I thought I’d tell the story behind a piece of work which is shortly going to the National Mining Museum. In preparation for the exhibition, several of us went to visit to walk around the buildings and read the information permanently on show. However, I had done a bit of digging beforehand (pardon the pun) using the internet and something about the way couples and families grew apart during the strikes stayed with me. I don’t usually represent people in my own work but on this occasion it was what most interested me. I think maybe I recognised something of myself in the women I am about to describe.
In the 80s, mining communities were consumed by the effects of the strikes. The women rose up through the protests and whilst the strikes were times of immense hardship, they instigated change which could not have been predicted. The women found new strength and direction in their lives. It was not easy: relationships were torn apart as courage, education and new choices created different people. Many of them (and the men) went on to undertake education and subsequently jobs which they never would have imagined. I have felt changed by education, personal development, choices and age and through it all I recognise a stronger voice. However, it has not been at the personal cost that it was for many of them during this intense period. The power and resilience the women discovered led to greater expectations about life opportunities – being a miner’s wife was very hard and despite taking pride in the role, it was a life of domesticity and toil. Finding their voice led to greater expectations for their lives but they were not always able to share these with the menfolk. And they ‘just became different people’ to quote one woman.
The piece shows the men in silhouette, shadows of coal dust made by tiny seed stitching, and the background made with digitally altered photos from my visit. The writing is taken from a log book at the museum, recording mining accidents and deaths. These were gel transferred. I used a piece of bonded silk organza which was coloured by rust and tea and echoed the metal of the machinery. I wanted them to be there in the background – to be both present and past for the women in the foreground.
The women were made vibrant in comparison – representing their strong voice and characters. I pinned colourful fabrics, sheers and teabag paper on top of a background of dyed cotton.
Outlines were machined which held the pieces roughly in place so that I could stitch more detail.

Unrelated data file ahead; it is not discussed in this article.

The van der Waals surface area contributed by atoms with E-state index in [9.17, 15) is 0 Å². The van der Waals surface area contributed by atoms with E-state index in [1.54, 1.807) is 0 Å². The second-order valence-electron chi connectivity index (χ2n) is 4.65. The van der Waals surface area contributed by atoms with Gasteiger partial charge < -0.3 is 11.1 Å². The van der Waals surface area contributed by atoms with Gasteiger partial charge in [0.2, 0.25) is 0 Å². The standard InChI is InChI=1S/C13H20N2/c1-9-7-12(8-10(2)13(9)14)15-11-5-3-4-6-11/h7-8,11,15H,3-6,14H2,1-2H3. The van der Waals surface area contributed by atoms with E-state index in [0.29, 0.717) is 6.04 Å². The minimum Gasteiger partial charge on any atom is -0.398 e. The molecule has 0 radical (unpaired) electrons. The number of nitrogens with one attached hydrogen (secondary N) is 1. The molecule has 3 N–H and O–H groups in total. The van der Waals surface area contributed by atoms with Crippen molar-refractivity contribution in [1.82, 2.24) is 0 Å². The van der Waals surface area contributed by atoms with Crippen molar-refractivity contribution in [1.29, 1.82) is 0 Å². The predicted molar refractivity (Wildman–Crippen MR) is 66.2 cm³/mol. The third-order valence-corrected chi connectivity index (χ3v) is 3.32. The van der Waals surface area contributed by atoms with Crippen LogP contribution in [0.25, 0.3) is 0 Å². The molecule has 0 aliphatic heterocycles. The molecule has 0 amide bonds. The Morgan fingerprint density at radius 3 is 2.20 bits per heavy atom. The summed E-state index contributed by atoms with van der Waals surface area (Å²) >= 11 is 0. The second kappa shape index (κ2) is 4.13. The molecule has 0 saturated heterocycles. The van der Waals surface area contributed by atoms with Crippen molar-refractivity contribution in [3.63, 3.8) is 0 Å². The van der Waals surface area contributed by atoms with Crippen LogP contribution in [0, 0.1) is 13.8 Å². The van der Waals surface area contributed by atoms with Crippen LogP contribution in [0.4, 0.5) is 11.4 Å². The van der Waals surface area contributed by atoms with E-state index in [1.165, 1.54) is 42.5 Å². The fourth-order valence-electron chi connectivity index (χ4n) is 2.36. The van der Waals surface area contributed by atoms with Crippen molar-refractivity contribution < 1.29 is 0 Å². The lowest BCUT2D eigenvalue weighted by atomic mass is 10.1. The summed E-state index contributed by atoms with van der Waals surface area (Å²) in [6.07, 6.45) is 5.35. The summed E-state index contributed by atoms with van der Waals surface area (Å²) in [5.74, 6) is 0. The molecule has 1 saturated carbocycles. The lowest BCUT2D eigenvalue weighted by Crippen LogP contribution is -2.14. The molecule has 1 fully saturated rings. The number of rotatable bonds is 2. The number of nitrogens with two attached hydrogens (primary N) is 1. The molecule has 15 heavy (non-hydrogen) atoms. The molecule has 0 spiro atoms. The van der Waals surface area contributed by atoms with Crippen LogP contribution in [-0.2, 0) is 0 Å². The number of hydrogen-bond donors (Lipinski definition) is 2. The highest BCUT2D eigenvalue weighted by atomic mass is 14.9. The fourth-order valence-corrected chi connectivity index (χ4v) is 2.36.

The fabric contains script which is actually part of a will. This felt a poignant inclusion which remembered the almost daily loss of lives through the mining industry.
The threads are left loose to show how ties to home life and relationships were cut but conversely small pieces of imagery remain on their appearance linking them to their past. Each woman has a few black diamonds on her clothing. ‘Black Diamonds’ was a colloquial term for coal and aptly described its worth to industry and weekly pay cheques. Despite becoming different people in the end, I wanted them to have something of their former lives as this was their beginning and memory is always part of us through all our changings.
I tested some stencils with Kohinoor and Inktense to see how best to make marks which didn’t bleed too much. In the end, I actually ended up using black acrylic for the diamonds which were emphasised with machined lines.
The women were backed onto Decovil and trimmed. They stand proud of the background, being attached by several sticky foam dots arranged in small stacks.
Like many, we are preparing for Christmas, in our house Him Indoors is much more diligent with domestic chores than I am. I can’t imagine having to scrub his back in a tin bath filled with water I had to boil on the hearth, or washing his coal-stained clothes every single day. I don’t know how those women and men did what they did. We are very fortunate. Anyway, he’s about to come at me with a floor mop so I shall have to slink off as a mopped floor is a sacred space and I shall not be allowed passage even in my slippers. Happy Christmas, see you next year! x